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Power input of a Force acting on a particle moving with Velocity

  1. Oct 27, 2012 #1
    1. The problem statement, all variables and given/known data

    Find the power input of a force [itex]\vec{F}[/itex] acting on a particle that moves with a velocity [itex]\vec{V}[/itex] for each of the following situations.

    • [itex]\vec{F}[/itex] = 4[itex]\hat{i}[/itex] N  + 3[itex]\hat{j}[/itex] N , [itex]\vec{V}[/itex] = 7[itex]\hat{i}[/itex] m/s 
    • [itex]\vec{F}[/itex] = 7[itex]\hat{i}[/itex] N  - 5[itex]\hat{j}[/itex] N , [itex]\vec{V}[/itex] = -5[itex]\hat{i}[/itex] m/s + 4[itex]\hat{j}[/itex] m/s 
    • [itex]\vec{F}[/itex] = 2[itex]\hat{i}[/itex] N + 10[itex]\hat{j}[/itex] N , [itex]\vec{V}[/itex] = 2[itex]\hat{i}[/itex] m/s  + 3[itex]\hat{j}[/itex] m/s 

    2. Relevant equations

    P = [itex]\frac{dW}{dt}[/itex] = [itex]\vec{F}[/itex] • [itex]\vec{v}[/itex]

    3. The attempt at a solution

    • [itex]\sqrt{4^2 + 3^2}[/itex] [itex]\times[/itex] cos(arctan(3/4)) [itex]\times[/itex] 7
      For this problem, I got the correct answer: 28 W.
    • [itex]\sqrt{7^2 + (-5)^2}[/itex] [itex]\times[/itex] [itex]\sqrt{(-5)^2 + 4^2}[/itex]
      I also got the correct answer for this problem: 55 W, except that the answer is negative, I figure because the velocity vector's [itex]\hat{i}[/itex] and [itex]\hat{j}[/itex] components are in the opposite direction of the force's components (individually). Is this supposition correct?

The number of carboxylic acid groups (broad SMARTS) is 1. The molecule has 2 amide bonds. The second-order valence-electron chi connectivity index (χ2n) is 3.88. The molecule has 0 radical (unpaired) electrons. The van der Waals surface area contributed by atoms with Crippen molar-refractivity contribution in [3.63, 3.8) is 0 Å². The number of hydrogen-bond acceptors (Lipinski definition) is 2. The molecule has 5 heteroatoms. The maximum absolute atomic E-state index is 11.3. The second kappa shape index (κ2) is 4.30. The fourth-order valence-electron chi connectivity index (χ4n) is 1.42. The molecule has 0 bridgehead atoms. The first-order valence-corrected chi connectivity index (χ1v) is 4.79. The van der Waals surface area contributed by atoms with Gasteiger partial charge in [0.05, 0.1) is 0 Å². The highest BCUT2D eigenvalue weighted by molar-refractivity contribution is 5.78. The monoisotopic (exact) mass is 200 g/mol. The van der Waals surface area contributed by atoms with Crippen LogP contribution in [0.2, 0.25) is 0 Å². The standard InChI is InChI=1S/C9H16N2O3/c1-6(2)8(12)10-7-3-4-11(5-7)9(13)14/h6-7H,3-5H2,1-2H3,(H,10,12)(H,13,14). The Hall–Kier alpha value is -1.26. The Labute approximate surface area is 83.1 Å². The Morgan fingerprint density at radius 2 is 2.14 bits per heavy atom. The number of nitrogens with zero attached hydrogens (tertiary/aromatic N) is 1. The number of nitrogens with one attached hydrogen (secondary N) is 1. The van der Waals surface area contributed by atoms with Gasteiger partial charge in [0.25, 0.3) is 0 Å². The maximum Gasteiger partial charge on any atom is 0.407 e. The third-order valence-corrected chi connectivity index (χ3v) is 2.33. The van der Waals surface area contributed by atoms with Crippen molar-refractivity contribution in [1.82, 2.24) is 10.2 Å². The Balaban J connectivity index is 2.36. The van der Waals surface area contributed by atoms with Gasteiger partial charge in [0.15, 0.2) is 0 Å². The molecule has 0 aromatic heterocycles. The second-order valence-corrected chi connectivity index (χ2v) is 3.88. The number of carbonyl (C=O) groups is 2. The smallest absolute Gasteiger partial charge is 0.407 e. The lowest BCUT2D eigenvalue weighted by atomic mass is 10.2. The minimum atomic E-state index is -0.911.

• [itex]\sqrt{2^2 + 10^2}[/itex] [itex]\times[/itex] sin(arctan(10/2)) [itex]\times[/itex] [itex]\sqrt{2^2 + 3^2}[/itex] [itex]\times[/itex] sin(arctan(3/2))
      I cannot figure out what I am doing wrong on this one. (The correct answer is 34.)

    I am having a hard time wrapping by head around dot products. I'm guess that is my problem here. Any and all help is greatly appreciated.
     
  2. jcsd
  3. Oct 27, 2012 #2
    When you do dot products, you take the sum of the products of each component.
    For the first one:
    P = 4N*7m/s (the i components) + 3N*0m/s (the j components) = 28 W.
    For the second one:
    P=7N*-5m/s (i components) + -5N*4m/s (j components) = -55W.
    Try the third one out this way.
    P= (product of i components) + (product of j components) = ?
     
  4. Oct 27, 2012 #3
    What you are doing is finding it using magnitudes and angles, which you must first calculate. When calculating angles, you also have to think about the fact that it may be more than 90 degrees, something that arctan will not provide.
     
  5. Oct 27, 2012 #4
    OK, thanks. I completely get how to do this in the future.

    Regarding your second comment though -- I understand about arctan. I drew a diagram so I knew where my vectors were. Was this comment just FYI or was my attempted method something that would work, I was just simply doing it incorrectly?
     
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